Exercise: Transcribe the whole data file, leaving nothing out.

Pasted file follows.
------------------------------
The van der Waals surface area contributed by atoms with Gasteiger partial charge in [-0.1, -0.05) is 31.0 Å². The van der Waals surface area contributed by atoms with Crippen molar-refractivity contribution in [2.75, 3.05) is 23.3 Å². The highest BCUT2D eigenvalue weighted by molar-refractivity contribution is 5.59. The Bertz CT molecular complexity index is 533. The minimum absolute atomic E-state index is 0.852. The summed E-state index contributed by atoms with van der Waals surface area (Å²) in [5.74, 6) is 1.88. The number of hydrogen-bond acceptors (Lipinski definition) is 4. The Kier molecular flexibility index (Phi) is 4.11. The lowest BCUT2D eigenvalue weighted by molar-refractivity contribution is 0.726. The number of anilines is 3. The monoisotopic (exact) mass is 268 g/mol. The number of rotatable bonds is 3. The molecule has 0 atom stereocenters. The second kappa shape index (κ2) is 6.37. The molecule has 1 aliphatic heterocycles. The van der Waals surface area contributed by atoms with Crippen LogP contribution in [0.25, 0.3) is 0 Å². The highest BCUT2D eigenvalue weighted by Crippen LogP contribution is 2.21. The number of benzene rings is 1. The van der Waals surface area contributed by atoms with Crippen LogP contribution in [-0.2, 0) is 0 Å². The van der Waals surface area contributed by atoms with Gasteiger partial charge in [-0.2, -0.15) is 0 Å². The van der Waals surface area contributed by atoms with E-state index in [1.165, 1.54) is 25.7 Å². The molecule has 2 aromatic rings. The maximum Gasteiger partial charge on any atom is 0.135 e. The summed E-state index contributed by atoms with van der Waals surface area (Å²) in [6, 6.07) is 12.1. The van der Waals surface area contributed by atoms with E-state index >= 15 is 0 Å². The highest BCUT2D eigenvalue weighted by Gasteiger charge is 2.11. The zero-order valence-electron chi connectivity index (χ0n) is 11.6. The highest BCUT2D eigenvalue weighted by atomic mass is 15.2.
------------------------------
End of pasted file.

The van der Waals surface area contributed by atoms with Gasteiger partial charge in [-0.1, -0.05) is 31.0 Å². The van der Waals surface area contributed by atoms with Crippen molar-refractivity contribution in [2.75, 3.05) is 23.3 Å². The highest BCUT2D eigenvalue weighted by molar-refractivity contribution is 5.59. The Bertz CT molecular complexity index is 533. The minimum absolute atomic E-state index is 0.852. The summed E-state index contributed by atoms with van der Waals surface area (Å²) in [5.74, 6) is 1.88. The number of hydrogen-bond acceptors (Lipinski definition) is 4. The Kier molecular flexibility index (Phi) is 4.11. The lowest BCUT2D eigenvalue weighted by molar-refractivity contribution is 0.726. The number of anilines is 3. The monoisotopic (exact) mass is 268 g/mol. The number of rotatable bonds is 3. The molecule has 0 atom stereocenters. The second kappa shape index (κ2) is 6.37. The molecule has 1 aliphatic heterocycles. The van der Waals surface area contributed by atoms with Crippen LogP contribution in [0.25, 0.3) is 0 Å². The highest BCUT2D eigenvalue weighted by Crippen LogP contribution is 2.21. The number of benzene rings is 1. The van der Waals surface area contributed by atoms with Crippen LogP contribution in [-0.2, 0) is 0 Å². The van der Waals surface area contributed by atoms with Gasteiger partial charge in [-0.2, -0.15) is 0 Å². The van der Waals surface area contributed by atoms with E-state index in [1.165, 1.54) is 25.7 Å². The molecule has 2 aromatic rings. The maximum Gasteiger partial charge on any atom is 0.135 e. The summed E-state index contributed by atoms with van der Waals surface area (Å²) in [6, 6.07) is 12.1. The van der Waals surface area contributed by atoms with E-state index >= 15 is 0 Å². The highest BCUT2D eigenvalue weighted by Gasteiger charge is 2.11. The zero-order valence-electron chi connectivity index (χ0n) is 11.6. The highest BCUT2D eigenvalue weighted by atomic mass is 15.2.